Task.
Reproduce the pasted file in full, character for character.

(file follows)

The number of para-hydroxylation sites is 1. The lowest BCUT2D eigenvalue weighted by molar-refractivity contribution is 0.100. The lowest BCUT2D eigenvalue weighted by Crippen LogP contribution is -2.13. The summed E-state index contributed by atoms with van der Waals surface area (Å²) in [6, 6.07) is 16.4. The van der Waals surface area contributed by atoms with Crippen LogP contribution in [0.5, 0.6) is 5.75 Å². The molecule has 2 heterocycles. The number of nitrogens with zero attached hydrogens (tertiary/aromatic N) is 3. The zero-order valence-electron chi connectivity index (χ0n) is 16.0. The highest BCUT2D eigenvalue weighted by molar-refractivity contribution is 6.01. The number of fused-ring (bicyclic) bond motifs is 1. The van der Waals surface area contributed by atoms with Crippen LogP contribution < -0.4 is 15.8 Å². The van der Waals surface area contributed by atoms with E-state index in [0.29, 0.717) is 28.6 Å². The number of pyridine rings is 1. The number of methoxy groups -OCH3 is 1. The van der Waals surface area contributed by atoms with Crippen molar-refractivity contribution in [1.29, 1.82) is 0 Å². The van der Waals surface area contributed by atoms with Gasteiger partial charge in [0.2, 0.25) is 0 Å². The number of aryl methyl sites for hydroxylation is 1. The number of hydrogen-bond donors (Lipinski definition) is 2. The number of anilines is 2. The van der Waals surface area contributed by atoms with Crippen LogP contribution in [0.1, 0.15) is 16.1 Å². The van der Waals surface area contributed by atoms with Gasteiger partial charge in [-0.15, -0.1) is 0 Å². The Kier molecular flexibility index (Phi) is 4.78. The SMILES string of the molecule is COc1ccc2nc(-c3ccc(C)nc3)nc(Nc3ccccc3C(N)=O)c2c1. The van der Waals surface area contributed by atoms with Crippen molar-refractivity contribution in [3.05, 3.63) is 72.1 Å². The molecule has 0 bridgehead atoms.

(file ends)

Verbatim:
The number of para-hydroxylation sites is 1. The lowest BCUT2D eigenvalue weighted by molar-refractivity contribution is 0.100. The lowest BCUT2D eigenvalue weighted by Crippen LogP contribution is -2.13. The summed E-state index contributed by atoms with van der Waals surface area (Å²) in [6, 6.07) is 16.4. The van der Waals surface area contributed by atoms with Crippen LogP contribution in [0.5, 0.6) is 5.75 Å². The molecule has 2 heterocycles. The number of nitrogens with zero attached hydrogens (tertiary/aromatic N) is 3. The zero-order valence-electron chi connectivity index (χ0n) is 16.0. The highest BCUT2D eigenvalue weighted by molar-refractivity contribution is 6.01. The number of fused-ring (bicyclic) bond motifs is 1. The van der Waals surface area contributed by atoms with Crippen LogP contribution < -0.4 is 15.8 Å². The van der Waals surface area contributed by atoms with E-state index in [0.29, 0.717) is 28.6 Å². The number of pyridine rings is 1. The number of methoxy groups -OCH3 is 1. The van der Waals surface area contributed by atoms with Crippen molar-refractivity contribution in [1.29, 1.82) is 0 Å². The van der Waals surface area contributed by atoms with Gasteiger partial charge in [0.2, 0.25) is 0 Å². The number of aryl methyl sites for hydroxylation is 1. The number of hydrogen-bond donors (Lipinski definition) is 2. The number of anilines is 2. The van der Waals surface area contributed by atoms with Crippen LogP contribution in [0.1, 0.15) is 16.1 Å². The van der Waals surface area contributed by atoms with Gasteiger partial charge in [-0.15, -0.1) is 0 Å². The Kier molecular flexibility index (Phi) is 4.78. The SMILES string of the molecule is COc1ccc2nc(-c3ccc(C)nc3)nc(Nc3ccccc3C(N)=O)c2c1. The van der Waals surface area contributed by atoms with Crippen molar-refractivity contribution in [3.05, 3.63) is 72.1 Å². The molecule has 0 bridgehead atoms.